How do you explain having survived?

My daughters told me about the exchange they had with the doctors when I arrived at the hospital. They assured them that I was a fighting woman, they understood that I had a chance of getting out of this. It’s in my nature to fight: from my childhood, I had to learn to assert myself, in the middle of three brothers! (Laughs). I had the opportunity to demonstrate my strength of character in different episodes of my life: my moves abroad while raising my three daughters, my divorce, my widowhood… This time, I had to prove my ability to overcome a new challenge at 62 years old.

How do we recover from such an accident?

By living day to day to regain the use of his limbs. After three weeks in a coma, I discovered small daily victories: a finger that started moving again, then an arm that rose… At a certain point in my convalescence, I realized that I no longer had right leg and told myself I was a monster. But I was so well surrounded in the hospital by my family and friends that the thought left my mind. Those around you play an essential part in recovery. In rehabilitation, I in turn tried to instill the optimism and hope that I had received in other patients, especially those who were isolated and unable to benefit from the support of their loved ones.

Have you suffered from the gaze of others?

No way ! The youngest of my seven grandchildren is just waiting to see if my leg will grow back (laughs) . I consider myself very lucky because I found the energy to adapt to my new existence by being fitted with a prosthesis. I had to sell my apartment to find another one, adapted to my condition, obtain the disability card, retake my driving license… I had to stop walking and cycling; I took out my sewing machine and joined a choir. I learned to get around in a wheelchair. Through training, I can now walk with crutches and use my good leg… My real rebirth dates from July 12, 2023, when I took possession of my adapted automatic car. I then hit the road straight away to spend two weeks in Brittany! I needed to prove to myself that I was still capable of living life to the fullest.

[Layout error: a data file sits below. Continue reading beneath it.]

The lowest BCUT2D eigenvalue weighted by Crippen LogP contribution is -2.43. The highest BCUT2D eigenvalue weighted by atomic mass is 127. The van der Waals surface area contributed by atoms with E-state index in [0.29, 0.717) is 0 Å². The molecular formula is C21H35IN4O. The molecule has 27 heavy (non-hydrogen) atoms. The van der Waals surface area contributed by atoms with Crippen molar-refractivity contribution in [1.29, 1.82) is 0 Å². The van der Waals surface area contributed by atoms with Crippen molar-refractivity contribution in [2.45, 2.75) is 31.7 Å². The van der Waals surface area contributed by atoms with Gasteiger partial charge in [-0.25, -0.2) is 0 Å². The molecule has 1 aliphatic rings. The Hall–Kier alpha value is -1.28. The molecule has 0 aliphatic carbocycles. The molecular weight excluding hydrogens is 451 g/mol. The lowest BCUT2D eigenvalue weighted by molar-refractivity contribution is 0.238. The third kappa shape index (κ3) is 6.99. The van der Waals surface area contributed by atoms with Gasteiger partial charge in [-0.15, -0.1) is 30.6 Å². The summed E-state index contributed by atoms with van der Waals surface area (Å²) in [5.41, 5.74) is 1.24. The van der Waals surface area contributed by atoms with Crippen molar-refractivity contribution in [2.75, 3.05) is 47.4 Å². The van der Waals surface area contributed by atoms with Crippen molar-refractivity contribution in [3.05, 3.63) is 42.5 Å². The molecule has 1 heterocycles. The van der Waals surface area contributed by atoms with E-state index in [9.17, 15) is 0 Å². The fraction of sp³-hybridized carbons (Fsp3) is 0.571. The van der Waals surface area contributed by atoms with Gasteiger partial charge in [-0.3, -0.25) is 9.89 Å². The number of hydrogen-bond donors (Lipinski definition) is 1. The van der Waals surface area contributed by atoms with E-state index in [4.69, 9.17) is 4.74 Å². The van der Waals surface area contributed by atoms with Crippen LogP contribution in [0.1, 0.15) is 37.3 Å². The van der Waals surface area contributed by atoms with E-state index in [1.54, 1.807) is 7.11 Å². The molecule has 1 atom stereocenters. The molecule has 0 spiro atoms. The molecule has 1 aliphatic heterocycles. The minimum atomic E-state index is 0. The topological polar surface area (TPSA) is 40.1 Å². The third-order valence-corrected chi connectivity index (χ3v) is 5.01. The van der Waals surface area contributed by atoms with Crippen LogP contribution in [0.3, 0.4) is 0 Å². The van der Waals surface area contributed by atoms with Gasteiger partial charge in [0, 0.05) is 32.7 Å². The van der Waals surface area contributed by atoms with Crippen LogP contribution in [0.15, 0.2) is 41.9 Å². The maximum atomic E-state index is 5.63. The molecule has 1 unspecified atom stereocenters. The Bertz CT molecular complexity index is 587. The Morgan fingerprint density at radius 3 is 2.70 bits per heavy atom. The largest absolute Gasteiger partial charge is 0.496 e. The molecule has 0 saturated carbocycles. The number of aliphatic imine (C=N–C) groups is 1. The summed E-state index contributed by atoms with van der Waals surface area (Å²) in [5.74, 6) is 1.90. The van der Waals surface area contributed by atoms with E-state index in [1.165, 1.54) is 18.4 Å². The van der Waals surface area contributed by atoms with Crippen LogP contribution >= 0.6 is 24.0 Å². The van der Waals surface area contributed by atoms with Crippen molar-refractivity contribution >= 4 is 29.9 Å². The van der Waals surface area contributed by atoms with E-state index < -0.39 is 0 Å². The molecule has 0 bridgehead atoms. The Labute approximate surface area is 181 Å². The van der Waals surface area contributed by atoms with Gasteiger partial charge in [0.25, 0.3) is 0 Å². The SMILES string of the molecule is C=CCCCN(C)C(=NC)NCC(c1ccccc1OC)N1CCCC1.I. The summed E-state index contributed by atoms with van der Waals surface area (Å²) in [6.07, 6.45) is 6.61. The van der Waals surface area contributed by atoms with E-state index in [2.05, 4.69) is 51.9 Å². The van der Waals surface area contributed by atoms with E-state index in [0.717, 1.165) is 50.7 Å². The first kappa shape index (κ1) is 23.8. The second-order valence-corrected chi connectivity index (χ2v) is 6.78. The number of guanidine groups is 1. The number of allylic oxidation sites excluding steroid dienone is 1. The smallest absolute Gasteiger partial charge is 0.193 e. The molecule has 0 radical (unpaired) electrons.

Does asking for help cost you?

For the independent woman that I was, asking for help was putting myself in a position of inferiority, demeaning myself, the complete opposite of my temperament! Before the accident, I was sorry for humanity: too much individualism, selfishness. Being disabled was a revelation: people are caring. I have rarely been disappointed. I learned to ask, disability is a school of humility!

Did you resent this accident that deprived you of a leg?

Never ! I survived this accident because the Lord believed that I had a mission to carry out on Earth. Which one, I admit I don’t yet know… For the moment, the OCH has just asked me to speak regularly on the telephone with a quadriplegic man who feels alone in the face of his disability. I believe we will learn a lot from each other.